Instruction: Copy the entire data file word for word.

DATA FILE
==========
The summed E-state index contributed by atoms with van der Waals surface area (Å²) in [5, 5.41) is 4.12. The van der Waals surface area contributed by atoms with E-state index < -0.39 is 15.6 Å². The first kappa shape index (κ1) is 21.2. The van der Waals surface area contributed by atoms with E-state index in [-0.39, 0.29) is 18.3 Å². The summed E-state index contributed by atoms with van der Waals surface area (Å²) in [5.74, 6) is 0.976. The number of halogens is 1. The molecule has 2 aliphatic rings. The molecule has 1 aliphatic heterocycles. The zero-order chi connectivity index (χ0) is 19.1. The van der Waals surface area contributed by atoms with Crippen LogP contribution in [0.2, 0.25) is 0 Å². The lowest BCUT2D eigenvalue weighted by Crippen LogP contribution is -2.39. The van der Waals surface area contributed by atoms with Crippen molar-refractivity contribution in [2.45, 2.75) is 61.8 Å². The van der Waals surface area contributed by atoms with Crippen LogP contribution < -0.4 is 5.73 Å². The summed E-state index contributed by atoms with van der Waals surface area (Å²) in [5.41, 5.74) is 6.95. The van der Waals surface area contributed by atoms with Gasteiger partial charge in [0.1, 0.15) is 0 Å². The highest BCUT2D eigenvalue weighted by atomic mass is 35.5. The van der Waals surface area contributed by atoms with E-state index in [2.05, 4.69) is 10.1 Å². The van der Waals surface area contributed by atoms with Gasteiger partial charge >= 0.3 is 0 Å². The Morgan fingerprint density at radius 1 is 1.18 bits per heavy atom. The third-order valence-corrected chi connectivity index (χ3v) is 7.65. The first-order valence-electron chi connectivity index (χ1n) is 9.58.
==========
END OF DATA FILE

The summed E-state index contributed by atoms with van der Waals surface area (Å²) in [5, 5.41) is 4.12. The van der Waals surface area contributed by atoms with E-state index < -0.39 is 15.6 Å². The first kappa shape index (κ1) is 21.2. The van der Waals surface area contributed by atoms with E-state index in [-0.39, 0.29) is 18.3 Å². The summed E-state index contributed by atoms with van der Waals surface area (Å²) in [5.74, 6) is 0.976. The number of halogens is 1. The molecule has 2 aliphatic rings. The molecule has 1 aliphatic heterocycles. The zero-order chi connectivity index (χ0) is 19.1. The van der Waals surface area contributed by atoms with Crippen LogP contribution in [0.2, 0.25) is 0 Å². The lowest BCUT2D eigenvalue weighted by Crippen LogP contribution is -2.39. The van der Waals surface area contributed by atoms with Crippen molar-refractivity contribution in [2.45, 2.75) is 61.8 Å². The van der Waals surface area contributed by atoms with Crippen LogP contribution < -0.4 is 5.73 Å². The summed E-state index contributed by atoms with van der Waals surface area (Å²) in [5.41, 5.74) is 6.95. The van der Waals surface area contributed by atoms with Gasteiger partial charge in [0.1, 0.15) is 0 Å². The highest BCUT2D eigenvalue weighted by atomic mass is 35.5. The van der Waals surface area contributed by atoms with E-state index in [2.05, 4.69) is 10.1 Å². The van der Waals surface area contributed by atoms with Gasteiger partial charge >= 0.3 is 0 Å². The Morgan fingerprint density at radius 1 is 1.18 bits per heavy atom. The third-order valence-corrected chi connectivity index (χ3v) is 7.65. The first-order valence-electron chi connectivity index (χ1n) is 9.58.